During the design and construction phase, Rail Baltica will provide a significant boost to employment possibilities, especially in the construction sector, thereby contributing to the smoothing out of the business cycle by providing a timely upshift in labor demand in the current low-growth environment. Furthermore, it will help ameliorate the negative effects of the decline of employment opportunities in the traditional 1520mm railway system, by inducing the migration of railway professionals from the more traditional Baltic railway industry segments to the new European gauge railway ecosystem. This would, in the longer term, lead to the emergence of highly competent professionals with expertise of both railway systems. As the project enters the operational phase, new sustainable jobs will emerge in infrastructure management and maintenance, station and terminal management, as well as all types of passenger and freight operations. Rail Baltica implementation shall serve as a platform for the creation of a regional center of excellence and competence, accumulating best practice know-how and expertise from other large cross-border projects, promoting technological transfer and breeding innovation for the first time at such a scale in the Baltics and thereby developing internationally competitive expertise to be exported to other cross-border projects in the future.
On the macro level, Rail Baltica will greatly enhance the Baltic labor market connectivity. Job catchment areas, especially along the Rail Baltica route, will expand enabling new daily commute patterns between hitherto distant agglomerations. Labor mobility is a critical factor to improve the flexibility of the labor market and make it more resilient when facing economic downturns. In the same vein, multiple higher education institutions along the Rail Baltica will expand their student catchment areas by becoming more immediately and conveniently accessible.
21st century Europe faces many challenges posed by global warming, pollution and other environmental issues. Rail Baltica will reduce the environmental footprint of human mobility in the Baltic States. Railway is the only major transport mode that does not depend almost entirely on fossil fuels and its share of Europe’s transport energy consumption is less than 2% despite a market share of over 8.5%. Furthermore, by inducing a modal shift from road to rail – both for freight and passenger traffic – Rail Baltica will promote a significant reduction of the monetary effects from climate change due to economies of scale, as well as helping slash road maintenance cost and reduce noise pollution.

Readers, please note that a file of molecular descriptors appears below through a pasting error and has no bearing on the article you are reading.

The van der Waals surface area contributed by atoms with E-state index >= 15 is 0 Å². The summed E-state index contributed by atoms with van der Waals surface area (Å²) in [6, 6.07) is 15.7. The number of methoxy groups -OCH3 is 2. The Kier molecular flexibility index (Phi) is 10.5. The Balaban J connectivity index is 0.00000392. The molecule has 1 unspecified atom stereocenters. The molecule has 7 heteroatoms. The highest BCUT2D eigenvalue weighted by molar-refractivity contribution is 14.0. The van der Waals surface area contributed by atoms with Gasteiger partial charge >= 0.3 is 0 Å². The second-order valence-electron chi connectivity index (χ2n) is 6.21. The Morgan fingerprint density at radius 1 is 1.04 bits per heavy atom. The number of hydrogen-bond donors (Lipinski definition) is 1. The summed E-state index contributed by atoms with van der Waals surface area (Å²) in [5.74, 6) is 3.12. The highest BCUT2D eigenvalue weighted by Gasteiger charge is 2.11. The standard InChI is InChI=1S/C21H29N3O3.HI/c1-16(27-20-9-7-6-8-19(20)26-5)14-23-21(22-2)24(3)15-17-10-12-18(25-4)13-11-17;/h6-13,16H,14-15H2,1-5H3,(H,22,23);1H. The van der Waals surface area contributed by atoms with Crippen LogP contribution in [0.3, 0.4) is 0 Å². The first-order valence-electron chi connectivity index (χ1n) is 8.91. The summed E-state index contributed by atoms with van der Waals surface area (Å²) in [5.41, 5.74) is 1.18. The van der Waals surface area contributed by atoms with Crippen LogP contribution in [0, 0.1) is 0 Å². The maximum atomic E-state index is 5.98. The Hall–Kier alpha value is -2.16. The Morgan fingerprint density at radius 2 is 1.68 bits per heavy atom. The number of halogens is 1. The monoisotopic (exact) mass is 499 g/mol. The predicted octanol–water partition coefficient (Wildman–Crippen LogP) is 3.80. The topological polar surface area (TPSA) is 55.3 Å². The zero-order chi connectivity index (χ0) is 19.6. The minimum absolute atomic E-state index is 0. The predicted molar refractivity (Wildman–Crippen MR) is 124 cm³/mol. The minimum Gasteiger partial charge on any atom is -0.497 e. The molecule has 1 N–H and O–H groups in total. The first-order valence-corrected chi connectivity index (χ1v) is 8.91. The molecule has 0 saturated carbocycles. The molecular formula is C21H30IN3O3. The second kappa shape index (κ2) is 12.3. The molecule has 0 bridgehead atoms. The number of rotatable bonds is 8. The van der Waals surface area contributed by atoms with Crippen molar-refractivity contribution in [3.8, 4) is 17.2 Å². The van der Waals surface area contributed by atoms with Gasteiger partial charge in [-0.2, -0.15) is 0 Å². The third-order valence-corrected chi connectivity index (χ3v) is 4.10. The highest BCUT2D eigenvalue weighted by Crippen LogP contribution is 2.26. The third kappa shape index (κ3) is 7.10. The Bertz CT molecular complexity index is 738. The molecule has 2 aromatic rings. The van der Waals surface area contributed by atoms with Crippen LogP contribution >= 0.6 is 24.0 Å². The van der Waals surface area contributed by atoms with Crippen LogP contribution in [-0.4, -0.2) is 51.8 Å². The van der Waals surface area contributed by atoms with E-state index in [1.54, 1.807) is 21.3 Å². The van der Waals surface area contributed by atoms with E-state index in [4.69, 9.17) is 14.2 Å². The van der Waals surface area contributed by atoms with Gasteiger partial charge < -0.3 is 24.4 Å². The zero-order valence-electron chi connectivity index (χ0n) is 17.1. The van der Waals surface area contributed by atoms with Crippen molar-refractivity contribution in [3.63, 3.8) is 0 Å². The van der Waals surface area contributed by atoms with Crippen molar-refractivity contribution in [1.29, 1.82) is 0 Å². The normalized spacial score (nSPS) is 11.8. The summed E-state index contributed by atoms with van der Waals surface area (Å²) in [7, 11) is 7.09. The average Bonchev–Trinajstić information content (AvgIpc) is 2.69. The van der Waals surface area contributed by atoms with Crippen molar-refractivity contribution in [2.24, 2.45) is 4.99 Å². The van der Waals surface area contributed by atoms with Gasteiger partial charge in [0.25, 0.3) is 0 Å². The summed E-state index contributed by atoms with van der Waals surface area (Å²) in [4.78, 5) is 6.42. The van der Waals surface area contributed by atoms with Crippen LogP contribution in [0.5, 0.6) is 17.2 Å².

By integrating the region’s key transport infrastructure elements – ranging from sea ports and inland logistics facilities to airports and city terminals – into the Rail Baltica ecosystem, the project shall pave the way for the development of new intermodal and multimodal logistics solutions. Baltic States will not only strengthen the abilities to organize their trade with the rest of the European Union – accounting for three quarters of their total trade volume – at more favorable and competitive transportation rates, but also position themselves along the major European and global supply chains of today and future. Intermodality, high added value logistics services, digitalization and supply chain management skills will define the ability of the Baltic States to advance their role in the European division of labor in the field of transport and logistics. Rail Baltica will be an important asset and a source of competitive advantage in this regard. Containerized freight and piggyback transportation will gradually expand, as Baltic freight industries gradually diversify from the more traditional freight segments, especially, transshipment of dry and liquid bulk cargo. Muuga, Salaspils, Kaunas and other hotspot locations will be ideally placed to develop into platforms for assembly logistics and other high added value activities, also capable of supporting just-in-time processes in other industries.